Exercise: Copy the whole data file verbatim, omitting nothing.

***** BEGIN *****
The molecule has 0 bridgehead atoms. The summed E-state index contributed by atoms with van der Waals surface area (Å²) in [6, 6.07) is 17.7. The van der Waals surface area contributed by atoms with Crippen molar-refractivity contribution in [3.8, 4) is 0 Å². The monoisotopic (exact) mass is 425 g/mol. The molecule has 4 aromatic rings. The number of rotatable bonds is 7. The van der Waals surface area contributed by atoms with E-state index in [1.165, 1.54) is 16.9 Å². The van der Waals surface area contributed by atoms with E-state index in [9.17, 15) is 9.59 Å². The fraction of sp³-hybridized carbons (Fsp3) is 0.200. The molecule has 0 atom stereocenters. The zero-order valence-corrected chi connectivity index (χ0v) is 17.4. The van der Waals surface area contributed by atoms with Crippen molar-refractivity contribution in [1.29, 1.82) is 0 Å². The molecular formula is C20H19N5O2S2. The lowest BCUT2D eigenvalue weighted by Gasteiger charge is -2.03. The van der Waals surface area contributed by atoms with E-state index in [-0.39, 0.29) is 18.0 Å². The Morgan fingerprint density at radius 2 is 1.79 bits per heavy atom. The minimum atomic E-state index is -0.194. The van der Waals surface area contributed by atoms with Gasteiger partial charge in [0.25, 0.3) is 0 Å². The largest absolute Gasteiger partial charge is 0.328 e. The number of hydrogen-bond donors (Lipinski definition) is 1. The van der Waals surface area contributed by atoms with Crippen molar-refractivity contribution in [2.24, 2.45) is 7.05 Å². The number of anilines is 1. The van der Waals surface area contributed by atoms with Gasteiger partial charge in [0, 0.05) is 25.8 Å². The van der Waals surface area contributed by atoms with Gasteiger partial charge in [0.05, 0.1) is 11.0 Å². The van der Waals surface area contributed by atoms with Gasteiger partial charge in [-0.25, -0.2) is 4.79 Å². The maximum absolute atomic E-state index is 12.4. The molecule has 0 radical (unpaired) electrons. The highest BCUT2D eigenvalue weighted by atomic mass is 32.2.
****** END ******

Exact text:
The molecule has 0 bridgehead atoms. The summed E-state index contributed by atoms with van der Waals surface area (Å²) in [6, 6.07) is 17.7. The van der Waals surface area contributed by atoms with Crippen molar-refractivity contribution in [3.8, 4) is 0 Å². The monoisotopic (exact) mass is 425 g/mol. The molecule has 4 aromatic rings. The number of rotatable bonds is 7. The van der Waals surface area contributed by atoms with E-state index in [1.165, 1.54) is 16.9 Å². The van der Waals surface area contributed by atoms with E-state index in [9.17, 15) is 9.59 Å². The fraction of sp³-hybridized carbons (Fsp3) is 0.200. The molecule has 0 atom stereocenters. The zero-order valence-corrected chi connectivity index (χ0v) is 17.4. The van der Waals surface area contributed by atoms with Crippen molar-refractivity contribution in [1.29, 1.82) is 0 Å². The molecular formula is C20H19N5O2S2. The lowest BCUT2D eigenvalue weighted by Gasteiger charge is -2.03. The van der Waals surface area contributed by atoms with E-state index in [-0.39, 0.29) is 18.0 Å². The Morgan fingerprint density at radius 2 is 1.79 bits per heavy atom. The minimum atomic E-state index is -0.194. The van der Waals surface area contributed by atoms with Gasteiger partial charge in [0.25, 0.3) is 0 Å². The largest absolute Gasteiger partial charge is 0.328 e. The number of hydrogen-bond donors (Lipinski definition) is 1. The van der Waals surface area contributed by atoms with Crippen molar-refractivity contribution in [2.24, 2.45) is 7.05 Å². The number of anilines is 1. The van der Waals surface area contributed by atoms with Gasteiger partial charge in [0, 0.05) is 25.8 Å². The van der Waals surface area contributed by atoms with Gasteiger partial charge in [0.05, 0.1) is 11.0 Å². The van der Waals surface area contributed by atoms with Gasteiger partial charge in [-0.25, -0.2) is 4.79 Å². The maximum absolute atomic E-state index is 12.4. The molecule has 0 radical (unpaired) electrons. The highest BCUT2D eigenvalue weighted by atomic mass is 32.2.